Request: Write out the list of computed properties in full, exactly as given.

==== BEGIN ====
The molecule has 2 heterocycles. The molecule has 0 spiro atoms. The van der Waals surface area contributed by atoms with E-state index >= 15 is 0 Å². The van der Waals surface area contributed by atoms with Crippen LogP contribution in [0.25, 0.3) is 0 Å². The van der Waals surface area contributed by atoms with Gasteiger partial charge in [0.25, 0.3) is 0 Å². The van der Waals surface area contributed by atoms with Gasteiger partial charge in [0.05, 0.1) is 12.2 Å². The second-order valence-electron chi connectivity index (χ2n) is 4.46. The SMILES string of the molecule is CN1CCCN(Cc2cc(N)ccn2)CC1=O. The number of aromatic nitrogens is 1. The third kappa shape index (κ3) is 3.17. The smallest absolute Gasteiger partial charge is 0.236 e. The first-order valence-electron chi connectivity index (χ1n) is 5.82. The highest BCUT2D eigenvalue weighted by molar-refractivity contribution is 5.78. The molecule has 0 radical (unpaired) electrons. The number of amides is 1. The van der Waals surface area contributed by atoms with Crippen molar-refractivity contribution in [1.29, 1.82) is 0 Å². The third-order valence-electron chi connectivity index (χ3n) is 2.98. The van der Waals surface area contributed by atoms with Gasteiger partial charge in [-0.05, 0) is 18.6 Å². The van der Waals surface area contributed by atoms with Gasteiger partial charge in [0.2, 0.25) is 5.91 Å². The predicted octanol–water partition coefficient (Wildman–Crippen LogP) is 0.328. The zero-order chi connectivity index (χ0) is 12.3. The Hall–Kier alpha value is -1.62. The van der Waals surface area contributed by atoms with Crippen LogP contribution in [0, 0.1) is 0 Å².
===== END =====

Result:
The molecule has 2 heterocycles. The molecule has 0 spiro atoms. The van der Waals surface area contributed by atoms with E-state index >= 15 is 0 Å². The van der Waals surface area contributed by atoms with Crippen LogP contribution in [0.25, 0.3) is 0 Å². The van der Waals surface area contributed by atoms with Gasteiger partial charge in [0.25, 0.3) is 0 Å². The van der Waals surface area contributed by atoms with Gasteiger partial charge in [0.05, 0.1) is 12.2 Å². The second-order valence-electron chi connectivity index (χ2n) is 4.46. The SMILES string of the molecule is CN1CCCN(Cc2cc(N)ccn2)CC1=O. The number of aromatic nitrogens is 1. The third kappa shape index (κ3) is 3.17. The smallest absolute Gasteiger partial charge is 0.236 e. The first-order valence-electron chi connectivity index (χ1n) is 5.82. The highest BCUT2D eigenvalue weighted by molar-refractivity contribution is 5.78. The molecule has 0 radical (unpaired) electrons. The number of amides is 1. The van der Waals surface area contributed by atoms with Crippen molar-refractivity contribution in [1.29, 1.82) is 0 Å². The third-order valence-electron chi connectivity index (χ3n) is 2.98. The van der Waals surface area contributed by atoms with Gasteiger partial charge in [-0.05, 0) is 18.6 Å². The van der Waals surface area contributed by atoms with Gasteiger partial charge in [0.2, 0.25) is 5.91 Å². The predicted octanol–water partition coefficient (Wildman–Crippen LogP) is 0.328. The zero-order chi connectivity index (χ0) is 12.3. The Hall–Kier alpha value is -1.62. The van der Waals surface area contributed by atoms with Crippen LogP contribution in [0, 0.1) is 0 Å².